The Truth About Female Desire: It’s Base, Animalistic and Ravenous
Continued from previous page
It did strike me while reading the book that some parts might be fairly alarming for male heterosexual readers.
I think maybe it should be. I just had two funny conversations—one with a male writer, a friend of mine, who said that reading the book had inspired deep concern, and another from an editor who said that it had scared the bejesus out of him. [Laughter] I laugh, but I think that maybe it should, and I hope that it at least lets us look past the blinders that we’ve had on.
This is the question you’re probably most resistant to answering, but are there any lessons in your research for couples attempting long-term monogamous partnerships?
It’s nice of you to acknowledge that I might be resistant to the self-help approach. That said, two things. I think there’s real wisdom in what I discuss in the book, which is finding ways to, not only acknowledge, but reinstall the kind of distance in relationships. Our culture has somehow absorbed, or idealized, the merging, the “you complete me” line from “Jerry Maguire.” The idea of unconditional love within couples. And I think we’ve probably way overdone that.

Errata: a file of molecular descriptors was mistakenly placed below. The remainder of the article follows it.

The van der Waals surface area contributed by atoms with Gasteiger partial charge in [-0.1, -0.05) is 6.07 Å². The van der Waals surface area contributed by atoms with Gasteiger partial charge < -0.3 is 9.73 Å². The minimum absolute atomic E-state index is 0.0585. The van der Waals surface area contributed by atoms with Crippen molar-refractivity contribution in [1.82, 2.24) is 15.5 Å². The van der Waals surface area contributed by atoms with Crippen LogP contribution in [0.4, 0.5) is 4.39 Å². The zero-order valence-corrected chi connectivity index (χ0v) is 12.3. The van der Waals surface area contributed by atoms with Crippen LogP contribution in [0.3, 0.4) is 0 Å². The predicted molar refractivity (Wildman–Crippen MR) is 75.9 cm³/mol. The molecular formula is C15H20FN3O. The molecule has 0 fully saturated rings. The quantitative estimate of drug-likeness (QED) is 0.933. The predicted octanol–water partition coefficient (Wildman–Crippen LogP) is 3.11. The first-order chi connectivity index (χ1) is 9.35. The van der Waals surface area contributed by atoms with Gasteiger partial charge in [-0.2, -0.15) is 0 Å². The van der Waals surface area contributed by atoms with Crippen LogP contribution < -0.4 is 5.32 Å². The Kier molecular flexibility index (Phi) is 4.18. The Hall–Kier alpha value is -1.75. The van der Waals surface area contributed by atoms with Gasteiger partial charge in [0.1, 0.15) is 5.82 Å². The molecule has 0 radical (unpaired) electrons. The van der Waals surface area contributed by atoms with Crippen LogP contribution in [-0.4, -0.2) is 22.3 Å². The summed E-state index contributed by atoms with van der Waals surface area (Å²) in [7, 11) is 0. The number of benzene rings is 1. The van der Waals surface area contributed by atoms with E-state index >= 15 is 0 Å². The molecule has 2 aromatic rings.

The simple thing is, I sometimes think we have to be a little braver about just caring more. Caring, and being open about caring about sex, with one’s long-term partner sounds like it should be easy, but I think often it’s not because you can fail and you can feel hurt. And so I do think that candor and caring are important and then signing up to welcome distance back into relationships might well be the root to maintaining passion.